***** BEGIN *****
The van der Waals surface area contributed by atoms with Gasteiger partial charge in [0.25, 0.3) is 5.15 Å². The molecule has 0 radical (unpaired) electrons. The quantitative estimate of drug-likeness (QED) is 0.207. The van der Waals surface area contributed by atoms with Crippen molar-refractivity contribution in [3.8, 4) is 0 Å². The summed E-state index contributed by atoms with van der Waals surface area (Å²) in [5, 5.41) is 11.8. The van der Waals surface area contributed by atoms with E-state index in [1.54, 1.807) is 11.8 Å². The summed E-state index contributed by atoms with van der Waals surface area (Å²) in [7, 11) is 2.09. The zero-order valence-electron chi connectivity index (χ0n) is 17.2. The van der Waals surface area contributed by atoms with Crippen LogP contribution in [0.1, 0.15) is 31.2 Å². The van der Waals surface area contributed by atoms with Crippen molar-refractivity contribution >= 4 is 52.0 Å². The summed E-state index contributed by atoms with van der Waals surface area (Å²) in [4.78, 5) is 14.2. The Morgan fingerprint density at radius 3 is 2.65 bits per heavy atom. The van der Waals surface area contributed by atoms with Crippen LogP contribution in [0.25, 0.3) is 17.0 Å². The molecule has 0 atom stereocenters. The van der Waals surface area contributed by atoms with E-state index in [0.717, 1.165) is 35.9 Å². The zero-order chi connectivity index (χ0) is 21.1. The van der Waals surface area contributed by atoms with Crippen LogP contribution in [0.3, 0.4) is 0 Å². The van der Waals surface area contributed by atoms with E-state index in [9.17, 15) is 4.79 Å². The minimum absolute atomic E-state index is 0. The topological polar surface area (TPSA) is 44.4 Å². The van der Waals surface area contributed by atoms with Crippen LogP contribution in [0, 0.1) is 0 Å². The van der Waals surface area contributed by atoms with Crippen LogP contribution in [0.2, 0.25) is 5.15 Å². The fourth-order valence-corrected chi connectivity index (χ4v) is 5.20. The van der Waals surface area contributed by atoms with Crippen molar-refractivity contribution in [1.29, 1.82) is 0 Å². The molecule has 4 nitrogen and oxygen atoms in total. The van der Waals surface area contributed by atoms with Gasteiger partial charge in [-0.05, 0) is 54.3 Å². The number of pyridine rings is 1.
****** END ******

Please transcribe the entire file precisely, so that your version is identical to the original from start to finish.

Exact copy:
The van der Waals surface area contributed by atoms with Gasteiger partial charge in [0.25, 0.3) is 5.15 Å². The molecule has 0 radical (unpaired) electrons. The quantitative estimate of drug-likeness (QED) is 0.207. The van der Waals surface area contributed by atoms with Crippen molar-refractivity contribution in [3.8, 4) is 0 Å². The summed E-state index contributed by atoms with van der Waals surface area (Å²) in [5, 5.41) is 11.8. The van der Waals surface area contributed by atoms with E-state index in [1.54, 1.807) is 11.8 Å². The summed E-state index contributed by atoms with van der Waals surface area (Å²) in [7, 11) is 2.09. The zero-order valence-electron chi connectivity index (χ0n) is 17.2. The van der Waals surface area contributed by atoms with Crippen LogP contribution in [0.1, 0.15) is 31.2 Å². The van der Waals surface area contributed by atoms with Crippen molar-refractivity contribution >= 4 is 52.0 Å². The summed E-state index contributed by atoms with van der Waals surface area (Å²) in [4.78, 5) is 14.2. The Morgan fingerprint density at radius 3 is 2.65 bits per heavy atom. The van der Waals surface area contributed by atoms with Crippen LogP contribution in [0.25, 0.3) is 17.0 Å². The molecule has 0 atom stereocenters. The van der Waals surface area contributed by atoms with E-state index in [0.717, 1.165) is 35.9 Å². The zero-order chi connectivity index (χ0) is 21.1. The van der Waals surface area contributed by atoms with Crippen LogP contribution in [0.3, 0.4) is 0 Å². The van der Waals surface area contributed by atoms with E-state index in [9.17, 15) is 4.79 Å². The minimum absolute atomic E-state index is 0. The topological polar surface area (TPSA) is 44.4 Å². The van der Waals surface area contributed by atoms with Crippen LogP contribution in [0, 0.1) is 0 Å². The van der Waals surface area contributed by atoms with Crippen LogP contribution in [0.2, 0.25) is 5.15 Å². The fourth-order valence-corrected chi connectivity index (χ4v) is 5.20. The van der Waals surface area contributed by atoms with Crippen molar-refractivity contribution in [1.29, 1.82) is 0 Å². The molecule has 4 nitrogen and oxygen atoms in total. The van der Waals surface area contributed by atoms with Gasteiger partial charge in [-0.05, 0) is 54.3 Å². The number of pyridine rings is 1.